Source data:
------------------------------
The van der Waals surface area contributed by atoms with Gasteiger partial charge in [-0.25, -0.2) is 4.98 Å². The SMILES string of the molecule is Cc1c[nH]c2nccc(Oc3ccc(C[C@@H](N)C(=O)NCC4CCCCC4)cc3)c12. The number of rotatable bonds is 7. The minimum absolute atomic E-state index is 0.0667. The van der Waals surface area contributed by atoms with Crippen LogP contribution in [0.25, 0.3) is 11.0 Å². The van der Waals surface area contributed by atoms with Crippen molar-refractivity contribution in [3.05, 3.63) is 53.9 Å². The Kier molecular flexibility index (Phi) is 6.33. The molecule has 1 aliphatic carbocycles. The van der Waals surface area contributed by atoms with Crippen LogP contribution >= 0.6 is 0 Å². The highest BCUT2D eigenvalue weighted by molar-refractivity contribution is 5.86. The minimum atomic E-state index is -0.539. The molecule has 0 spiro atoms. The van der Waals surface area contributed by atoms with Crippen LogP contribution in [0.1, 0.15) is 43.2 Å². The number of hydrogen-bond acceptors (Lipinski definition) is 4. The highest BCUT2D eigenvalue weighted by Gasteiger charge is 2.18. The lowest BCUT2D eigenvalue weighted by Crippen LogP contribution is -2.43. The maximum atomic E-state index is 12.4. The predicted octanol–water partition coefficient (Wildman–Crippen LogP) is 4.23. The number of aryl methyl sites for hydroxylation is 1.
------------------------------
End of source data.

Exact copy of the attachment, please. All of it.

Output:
The van der Waals surface area contributed by atoms with Gasteiger partial charge in [-0.25, -0.2) is 4.98 Å². The SMILES string of the molecule is Cc1c[nH]c2nccc(Oc3ccc(C[C@@H](N)C(=O)NCC4CCCCC4)cc3)c12. The number of rotatable bonds is 7. The minimum absolute atomic E-state index is 0.0667. The van der Waals surface area contributed by atoms with Crippen LogP contribution in [0.25, 0.3) is 11.0 Å². The van der Waals surface area contributed by atoms with Crippen molar-refractivity contribution in [3.05, 3.63) is 53.9 Å². The Kier molecular flexibility index (Phi) is 6.33. The molecule has 1 aliphatic carbocycles. The van der Waals surface area contributed by atoms with Crippen LogP contribution >= 0.6 is 0 Å². The highest BCUT2D eigenvalue weighted by molar-refractivity contribution is 5.86. The minimum atomic E-state index is -0.539. The molecule has 0 spiro atoms. The van der Waals surface area contributed by atoms with Crippen LogP contribution in [0.1, 0.15) is 43.2 Å². The number of hydrogen-bond acceptors (Lipinski definition) is 4. The highest BCUT2D eigenvalue weighted by Gasteiger charge is 2.18. The lowest BCUT2D eigenvalue weighted by Crippen LogP contribution is -2.43. The maximum atomic E-state index is 12.4. The predicted octanol–water partition coefficient (Wildman–Crippen LogP) is 4.23. The number of aryl methyl sites for hydroxylation is 1.